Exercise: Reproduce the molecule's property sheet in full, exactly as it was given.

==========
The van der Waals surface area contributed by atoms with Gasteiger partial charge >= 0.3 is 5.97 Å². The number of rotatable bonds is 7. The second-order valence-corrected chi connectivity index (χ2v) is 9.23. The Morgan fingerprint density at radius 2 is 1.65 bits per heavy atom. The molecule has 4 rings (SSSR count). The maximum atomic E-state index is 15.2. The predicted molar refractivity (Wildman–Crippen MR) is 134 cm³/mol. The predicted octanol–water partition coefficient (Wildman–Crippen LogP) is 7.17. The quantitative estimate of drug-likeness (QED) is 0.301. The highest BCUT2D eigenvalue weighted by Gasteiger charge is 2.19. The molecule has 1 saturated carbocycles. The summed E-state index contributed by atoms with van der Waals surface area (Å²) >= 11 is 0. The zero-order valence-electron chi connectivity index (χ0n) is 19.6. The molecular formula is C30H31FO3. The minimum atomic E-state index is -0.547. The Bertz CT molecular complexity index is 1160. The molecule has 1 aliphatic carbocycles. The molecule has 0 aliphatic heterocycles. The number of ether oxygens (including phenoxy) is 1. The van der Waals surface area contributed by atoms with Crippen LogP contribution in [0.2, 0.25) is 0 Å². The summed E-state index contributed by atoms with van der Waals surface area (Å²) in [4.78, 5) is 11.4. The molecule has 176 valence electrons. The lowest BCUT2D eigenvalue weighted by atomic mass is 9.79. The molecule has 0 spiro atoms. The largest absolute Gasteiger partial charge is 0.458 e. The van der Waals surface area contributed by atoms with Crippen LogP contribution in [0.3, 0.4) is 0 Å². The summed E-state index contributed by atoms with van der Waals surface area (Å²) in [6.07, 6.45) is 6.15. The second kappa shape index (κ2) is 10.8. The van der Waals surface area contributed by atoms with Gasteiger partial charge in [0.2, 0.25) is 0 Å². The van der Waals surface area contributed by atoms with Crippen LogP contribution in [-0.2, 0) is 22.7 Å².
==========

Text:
The van der Waals surface area contributed by atoms with Gasteiger partial charge >= 0.3 is 5.97 Å². The number of rotatable bonds is 7. The second-order valence-corrected chi connectivity index (χ2v) is 9.23. The Morgan fingerprint density at radius 2 is 1.65 bits per heavy atom. The molecule has 4 rings (SSSR count). The maximum atomic E-state index is 15.2. The predicted molar refractivity (Wildman–Crippen MR) is 134 cm³/mol. The predicted octanol–water partition coefficient (Wildman–Crippen LogP) is 7.17. The quantitative estimate of drug-likeness (QED) is 0.301. The highest BCUT2D eigenvalue weighted by Gasteiger charge is 2.19. The molecule has 1 saturated carbocycles. The summed E-state index contributed by atoms with van der Waals surface area (Å²) >= 11 is 0. The zero-order valence-electron chi connectivity index (χ0n) is 19.6. The molecular formula is C30H31FO3. The minimum atomic E-state index is -0.547. The Bertz CT molecular complexity index is 1160. The molecule has 1 aliphatic carbocycles. The molecule has 0 aliphatic heterocycles. The number of ether oxygens (including phenoxy) is 1. The van der Waals surface area contributed by atoms with Crippen LogP contribution in [0.2, 0.25) is 0 Å². The summed E-state index contributed by atoms with van der Waals surface area (Å²) in [4.78, 5) is 11.4. The molecule has 176 valence electrons. The lowest BCUT2D eigenvalue weighted by atomic mass is 9.79. The molecule has 0 spiro atoms. The largest absolute Gasteiger partial charge is 0.458 e. The van der Waals surface area contributed by atoms with Crippen LogP contribution in [0.3, 0.4) is 0 Å². The summed E-state index contributed by atoms with van der Waals surface area (Å²) in [6.07, 6.45) is 6.15. The second kappa shape index (κ2) is 10.8. The van der Waals surface area contributed by atoms with Gasteiger partial charge in [0.2, 0.25) is 0 Å². The van der Waals surface area contributed by atoms with Crippen LogP contribution in [-0.2, 0) is 22.7 Å².